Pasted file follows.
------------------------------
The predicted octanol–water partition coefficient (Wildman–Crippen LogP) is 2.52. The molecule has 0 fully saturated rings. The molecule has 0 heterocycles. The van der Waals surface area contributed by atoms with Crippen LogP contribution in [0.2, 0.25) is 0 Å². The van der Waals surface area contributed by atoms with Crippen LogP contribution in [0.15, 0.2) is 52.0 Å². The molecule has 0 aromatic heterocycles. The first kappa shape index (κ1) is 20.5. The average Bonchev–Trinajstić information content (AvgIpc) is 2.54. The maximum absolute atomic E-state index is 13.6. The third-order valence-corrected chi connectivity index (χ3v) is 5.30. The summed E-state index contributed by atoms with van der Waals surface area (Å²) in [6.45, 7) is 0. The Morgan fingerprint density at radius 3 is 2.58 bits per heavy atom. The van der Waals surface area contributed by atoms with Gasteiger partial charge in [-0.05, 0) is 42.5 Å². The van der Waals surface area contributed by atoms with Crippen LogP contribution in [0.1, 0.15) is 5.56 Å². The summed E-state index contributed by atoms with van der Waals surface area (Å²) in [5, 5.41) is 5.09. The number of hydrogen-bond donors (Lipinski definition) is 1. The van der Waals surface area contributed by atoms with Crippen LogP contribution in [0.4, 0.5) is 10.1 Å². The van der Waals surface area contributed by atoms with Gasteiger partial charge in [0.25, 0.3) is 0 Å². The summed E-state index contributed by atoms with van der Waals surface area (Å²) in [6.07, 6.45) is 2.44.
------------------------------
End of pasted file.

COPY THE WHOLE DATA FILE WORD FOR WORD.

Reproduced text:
The predicted octanol–water partition coefficient (Wildman–Crippen LogP) is 2.52. The molecule has 0 fully saturated rings. The molecule has 0 heterocycles. The van der Waals surface area contributed by atoms with Crippen LogP contribution in [0.2, 0.25) is 0 Å². The van der Waals surface area contributed by atoms with Crippen LogP contribution in [0.15, 0.2) is 52.0 Å². The molecule has 0 aromatic heterocycles. The first kappa shape index (κ1) is 20.5. The average Bonchev–Trinajstić information content (AvgIpc) is 2.54. The maximum absolute atomic E-state index is 13.6. The third-order valence-corrected chi connectivity index (χ3v) is 5.30. The summed E-state index contributed by atoms with van der Waals surface area (Å²) in [6.45, 7) is 0. The Morgan fingerprint density at radius 3 is 2.58 bits per heavy atom. The van der Waals surface area contributed by atoms with Gasteiger partial charge in [-0.05, 0) is 42.5 Å². The van der Waals surface area contributed by atoms with Crippen LogP contribution in [0.1, 0.15) is 5.56 Å². The summed E-state index contributed by atoms with van der Waals surface area (Å²) in [5, 5.41) is 5.09. The number of hydrogen-bond donors (Lipinski definition) is 1. The van der Waals surface area contributed by atoms with Crippen LogP contribution in [0.4, 0.5) is 10.1 Å². The van der Waals surface area contributed by atoms with Gasteiger partial charge in [0.25, 0.3) is 0 Å². The summed E-state index contributed by atoms with van der Waals surface area (Å²) in [6.07, 6.45) is 2.44.